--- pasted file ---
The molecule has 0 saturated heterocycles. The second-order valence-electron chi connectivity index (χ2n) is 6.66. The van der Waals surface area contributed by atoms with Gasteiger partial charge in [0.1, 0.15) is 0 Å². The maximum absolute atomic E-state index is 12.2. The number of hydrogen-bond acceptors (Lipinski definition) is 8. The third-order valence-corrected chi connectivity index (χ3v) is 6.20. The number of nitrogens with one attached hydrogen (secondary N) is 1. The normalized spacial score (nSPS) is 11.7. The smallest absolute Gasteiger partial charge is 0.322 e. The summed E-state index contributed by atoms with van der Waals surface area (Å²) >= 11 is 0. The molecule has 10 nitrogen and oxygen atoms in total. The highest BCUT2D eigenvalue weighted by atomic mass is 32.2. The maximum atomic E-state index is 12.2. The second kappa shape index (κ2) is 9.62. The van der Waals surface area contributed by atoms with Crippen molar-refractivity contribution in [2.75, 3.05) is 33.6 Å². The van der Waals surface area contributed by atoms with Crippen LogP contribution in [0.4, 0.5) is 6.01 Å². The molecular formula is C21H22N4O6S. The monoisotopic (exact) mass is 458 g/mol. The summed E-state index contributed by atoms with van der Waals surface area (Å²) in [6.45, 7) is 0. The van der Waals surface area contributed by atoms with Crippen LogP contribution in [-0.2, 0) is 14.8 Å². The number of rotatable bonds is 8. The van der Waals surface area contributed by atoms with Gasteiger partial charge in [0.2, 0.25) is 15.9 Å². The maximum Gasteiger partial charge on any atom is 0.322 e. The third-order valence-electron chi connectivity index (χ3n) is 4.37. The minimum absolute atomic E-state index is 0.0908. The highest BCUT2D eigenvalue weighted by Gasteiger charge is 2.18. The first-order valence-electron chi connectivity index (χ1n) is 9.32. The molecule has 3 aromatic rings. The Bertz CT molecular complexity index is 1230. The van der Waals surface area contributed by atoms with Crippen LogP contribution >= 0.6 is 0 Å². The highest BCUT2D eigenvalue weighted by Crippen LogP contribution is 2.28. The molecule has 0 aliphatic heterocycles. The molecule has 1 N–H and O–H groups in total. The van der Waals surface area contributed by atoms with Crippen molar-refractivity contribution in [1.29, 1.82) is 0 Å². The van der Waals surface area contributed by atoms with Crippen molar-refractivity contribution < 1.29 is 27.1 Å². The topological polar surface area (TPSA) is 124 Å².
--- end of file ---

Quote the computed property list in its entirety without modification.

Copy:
The molecule has 0 saturated heterocycles. The second-order valence-electron chi connectivity index (χ2n) is 6.66. The van der Waals surface area contributed by atoms with Gasteiger partial charge in [0.1, 0.15) is 0 Å². The maximum absolute atomic E-state index is 12.2. The number of hydrogen-bond acceptors (Lipinski definition) is 8. The third-order valence-corrected chi connectivity index (χ3v) is 6.20. The number of nitrogens with one attached hydrogen (secondary N) is 1. The normalized spacial score (nSPS) is 11.7. The smallest absolute Gasteiger partial charge is 0.322 e. The summed E-state index contributed by atoms with van der Waals surface area (Å²) >= 11 is 0. The molecule has 10 nitrogen and oxygen atoms in total. The highest BCUT2D eigenvalue weighted by atomic mass is 32.2. The maximum atomic E-state index is 12.2. The second kappa shape index (κ2) is 9.62. The van der Waals surface area contributed by atoms with Crippen molar-refractivity contribution in [2.75, 3.05) is 33.6 Å². The van der Waals surface area contributed by atoms with Crippen LogP contribution in [0.4, 0.5) is 6.01 Å². The molecular formula is C21H22N4O6S. The monoisotopic (exact) mass is 458 g/mol. The summed E-state index contributed by atoms with van der Waals surface area (Å²) in [6.45, 7) is 0. The van der Waals surface area contributed by atoms with Crippen LogP contribution in [-0.2, 0) is 14.8 Å². The number of rotatable bonds is 8. The van der Waals surface area contributed by atoms with Gasteiger partial charge in [0.2, 0.25) is 15.9 Å². The maximum Gasteiger partial charge on any atom is 0.322 e. The third-order valence-electron chi connectivity index (χ3n) is 4.37. The minimum absolute atomic E-state index is 0.0908. The highest BCUT2D eigenvalue weighted by Gasteiger charge is 2.18. The first-order valence-electron chi connectivity index (χ1n) is 9.32. The molecule has 3 aromatic rings. The Bertz CT molecular complexity index is 1230. The van der Waals surface area contributed by atoms with Crippen LogP contribution >= 0.6 is 0 Å². The highest BCUT2D eigenvalue weighted by Crippen LogP contribution is 2.28. The molecule has 0 aliphatic heterocycles. The molecule has 1 N–H and O–H groups in total. The van der Waals surface area contributed by atoms with Crippen molar-refractivity contribution in [1.29, 1.82) is 0 Å². The van der Waals surface area contributed by atoms with Crippen molar-refractivity contribution < 1.29 is 27.1 Å². The topological polar surface area (TPSA) is 124 Å².